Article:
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The long-awaited new Practice Direction – Insolvency Proceedings (PDIP), which came into force on 25 April 2018, has now brought procedure into line with the changes introduced by the significant amendments to the Insolvency Act 1986 (the Act) introduced last year and the Insolvency (England and Wales) Rules 2016 (IR 2016), as amended. This has finally brought to an end the agonisingly long period (over 12 months) in which the provisions of the previous Practice Direction have been at odds with the Act as amended and IR 2016.
In addition to various modifications that were required to align procedure with IR 2016, the PDIP has also had to take account of other changes, most notably those brought about with the introduction of the Business and Property Courts, the Practice Direction associated with that, the changes to the Chancery Guide and the recent changes in the nomenclature of the Insolvency and Company Court Judges (ICC Judge(s); formerly High Court Bankruptcy Registrars). Many of the changes are relatively straightforward and no more than a simple realignment. We believe, however, that there are a few points of note in the PDIP worthy of slightly more careful attention.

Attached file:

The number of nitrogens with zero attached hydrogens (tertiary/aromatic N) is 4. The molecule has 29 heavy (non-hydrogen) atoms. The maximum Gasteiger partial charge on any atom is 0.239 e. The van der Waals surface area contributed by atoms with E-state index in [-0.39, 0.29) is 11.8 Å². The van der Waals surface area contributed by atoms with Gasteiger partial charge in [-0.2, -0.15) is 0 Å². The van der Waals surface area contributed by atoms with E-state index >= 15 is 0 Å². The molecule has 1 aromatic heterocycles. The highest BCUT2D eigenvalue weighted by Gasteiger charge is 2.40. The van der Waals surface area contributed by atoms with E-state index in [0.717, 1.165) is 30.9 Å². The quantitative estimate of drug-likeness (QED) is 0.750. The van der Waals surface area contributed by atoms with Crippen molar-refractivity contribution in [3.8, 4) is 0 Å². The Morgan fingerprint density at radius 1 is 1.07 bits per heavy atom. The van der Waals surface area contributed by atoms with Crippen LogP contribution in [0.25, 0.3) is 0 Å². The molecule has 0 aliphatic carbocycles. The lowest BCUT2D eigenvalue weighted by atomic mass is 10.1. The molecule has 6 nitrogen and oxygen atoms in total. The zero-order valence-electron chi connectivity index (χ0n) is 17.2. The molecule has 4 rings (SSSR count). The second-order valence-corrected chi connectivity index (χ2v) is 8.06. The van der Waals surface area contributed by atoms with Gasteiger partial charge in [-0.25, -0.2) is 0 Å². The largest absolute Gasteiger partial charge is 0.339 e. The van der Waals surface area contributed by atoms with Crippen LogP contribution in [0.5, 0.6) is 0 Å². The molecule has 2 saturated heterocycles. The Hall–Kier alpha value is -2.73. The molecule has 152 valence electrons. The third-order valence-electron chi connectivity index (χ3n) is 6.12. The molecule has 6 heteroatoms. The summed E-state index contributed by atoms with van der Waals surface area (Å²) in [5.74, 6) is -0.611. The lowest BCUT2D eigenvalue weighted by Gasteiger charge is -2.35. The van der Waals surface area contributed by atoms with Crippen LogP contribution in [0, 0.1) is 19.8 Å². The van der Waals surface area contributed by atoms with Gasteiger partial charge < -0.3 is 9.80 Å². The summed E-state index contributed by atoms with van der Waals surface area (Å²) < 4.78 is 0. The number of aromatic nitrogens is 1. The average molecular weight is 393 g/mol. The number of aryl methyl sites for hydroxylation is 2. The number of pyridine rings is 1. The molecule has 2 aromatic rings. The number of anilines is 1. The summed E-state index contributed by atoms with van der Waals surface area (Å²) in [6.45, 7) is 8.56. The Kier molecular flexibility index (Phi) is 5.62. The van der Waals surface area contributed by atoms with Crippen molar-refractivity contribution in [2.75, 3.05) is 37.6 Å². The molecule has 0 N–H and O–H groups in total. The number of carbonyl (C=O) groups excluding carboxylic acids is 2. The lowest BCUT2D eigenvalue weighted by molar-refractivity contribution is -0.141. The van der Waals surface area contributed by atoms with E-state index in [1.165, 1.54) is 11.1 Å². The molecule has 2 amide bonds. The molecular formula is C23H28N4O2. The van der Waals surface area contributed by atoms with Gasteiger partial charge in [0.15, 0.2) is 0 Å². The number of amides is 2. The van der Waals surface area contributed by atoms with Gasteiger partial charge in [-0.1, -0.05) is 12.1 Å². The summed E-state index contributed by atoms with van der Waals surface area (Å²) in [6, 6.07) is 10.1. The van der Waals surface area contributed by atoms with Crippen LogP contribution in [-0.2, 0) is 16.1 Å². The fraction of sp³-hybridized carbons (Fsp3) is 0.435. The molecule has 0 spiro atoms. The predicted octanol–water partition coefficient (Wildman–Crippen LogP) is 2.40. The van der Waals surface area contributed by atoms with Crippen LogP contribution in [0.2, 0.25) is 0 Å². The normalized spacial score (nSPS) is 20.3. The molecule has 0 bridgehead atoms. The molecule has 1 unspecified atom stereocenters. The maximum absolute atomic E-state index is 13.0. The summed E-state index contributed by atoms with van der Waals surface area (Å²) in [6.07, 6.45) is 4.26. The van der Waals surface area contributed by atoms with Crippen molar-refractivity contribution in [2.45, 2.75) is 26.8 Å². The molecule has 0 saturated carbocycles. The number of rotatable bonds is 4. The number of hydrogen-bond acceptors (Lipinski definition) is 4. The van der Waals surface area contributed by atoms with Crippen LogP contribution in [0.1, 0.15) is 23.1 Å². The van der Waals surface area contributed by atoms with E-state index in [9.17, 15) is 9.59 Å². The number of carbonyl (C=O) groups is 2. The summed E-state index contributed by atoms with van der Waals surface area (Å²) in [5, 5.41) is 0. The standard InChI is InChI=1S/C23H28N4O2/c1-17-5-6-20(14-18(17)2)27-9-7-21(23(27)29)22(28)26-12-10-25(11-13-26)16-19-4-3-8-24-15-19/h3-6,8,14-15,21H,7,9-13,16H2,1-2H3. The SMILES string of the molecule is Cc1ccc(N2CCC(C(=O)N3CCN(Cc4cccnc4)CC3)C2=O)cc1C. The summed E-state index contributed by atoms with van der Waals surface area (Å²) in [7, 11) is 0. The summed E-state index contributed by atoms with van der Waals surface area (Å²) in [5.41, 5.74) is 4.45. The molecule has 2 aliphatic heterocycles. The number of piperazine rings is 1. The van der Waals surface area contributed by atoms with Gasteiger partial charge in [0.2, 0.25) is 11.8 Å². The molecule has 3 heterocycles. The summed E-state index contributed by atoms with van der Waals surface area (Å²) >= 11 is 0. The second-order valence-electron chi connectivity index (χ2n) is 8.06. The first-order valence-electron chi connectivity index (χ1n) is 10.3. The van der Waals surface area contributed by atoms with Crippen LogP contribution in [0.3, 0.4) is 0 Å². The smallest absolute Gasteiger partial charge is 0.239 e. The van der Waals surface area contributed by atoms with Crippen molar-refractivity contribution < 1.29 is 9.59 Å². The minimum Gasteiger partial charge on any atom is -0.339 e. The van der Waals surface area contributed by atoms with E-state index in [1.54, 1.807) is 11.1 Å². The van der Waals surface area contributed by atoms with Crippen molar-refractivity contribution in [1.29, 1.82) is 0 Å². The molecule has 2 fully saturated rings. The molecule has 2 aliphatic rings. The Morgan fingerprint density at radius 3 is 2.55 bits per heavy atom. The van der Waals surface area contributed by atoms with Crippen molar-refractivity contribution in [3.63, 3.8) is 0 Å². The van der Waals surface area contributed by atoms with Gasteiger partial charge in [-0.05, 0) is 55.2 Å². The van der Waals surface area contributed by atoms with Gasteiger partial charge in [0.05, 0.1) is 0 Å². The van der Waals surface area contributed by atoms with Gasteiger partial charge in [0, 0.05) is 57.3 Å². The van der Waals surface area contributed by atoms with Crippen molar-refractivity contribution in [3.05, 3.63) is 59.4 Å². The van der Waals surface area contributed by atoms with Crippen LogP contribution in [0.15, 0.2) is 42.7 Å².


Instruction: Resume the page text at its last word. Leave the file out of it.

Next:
1. The categories of applications which must be listed before a High Court Judge are narrower under PDIP – only applications for committal for contempt, freezing orders, search orders and ancillary orders under CPR 25.1(1)(g) must be listed before a High Court Judge (paragraph 3.3).
2. ICC Judges can now hear (paragraph 3.4):
3. A district judge in a County Court hearing centre with insolvency jurisdiction may hear applications to set aside statutory demands, unopposed creditors’ winding-up petitions or unopposed bankruptcy petition (referred to as “Local Business”). Other insolvency applications issued in a County Court are required to be transferred to be heard by a district judge in the relevant District Registry or an ICC Judge in the Royal Courts of Justice (paragraph 3.7-3.8).
4. Some of the categories of application which may be dealt with by court officials in the RCJ have changed – for details see PDIP paragraphs 10.1 and 13.1.
5. PDIP provides clarification on the application and effect of electronic filing under the Electronic Practice Direction 51O in certain proceedings.
6. The PDIP sets out a new regime in relation to the procedure on appeals. For the most part, these provisions are designed to accommodate the changes that were introduced shortly before IR 2016 and were then incorporated into r 12.59 and Schedule 10 to IR 2016 in relation to the destination of appeals in corporate insolvency. However, in one respect the changes introduced by the new provisions of PDIP go beyond those set out in IR 2016 and in fact contradict them.
7. There is some further useful guidance on where to file in each case in PDIP paragraph 19.
8. There is also some welcome clarification provided for the nature of “appeals” under s 263N(5) of the Act against the decision of the adjudicator. In line with the decision of (then) Chief Registrar Baister in Re Budniok  EWHC 368 (Ch), these are to be treated as the first hearing of the matter (i.e. not a “true appeal”) and no permission is required (paragraph 17.3).
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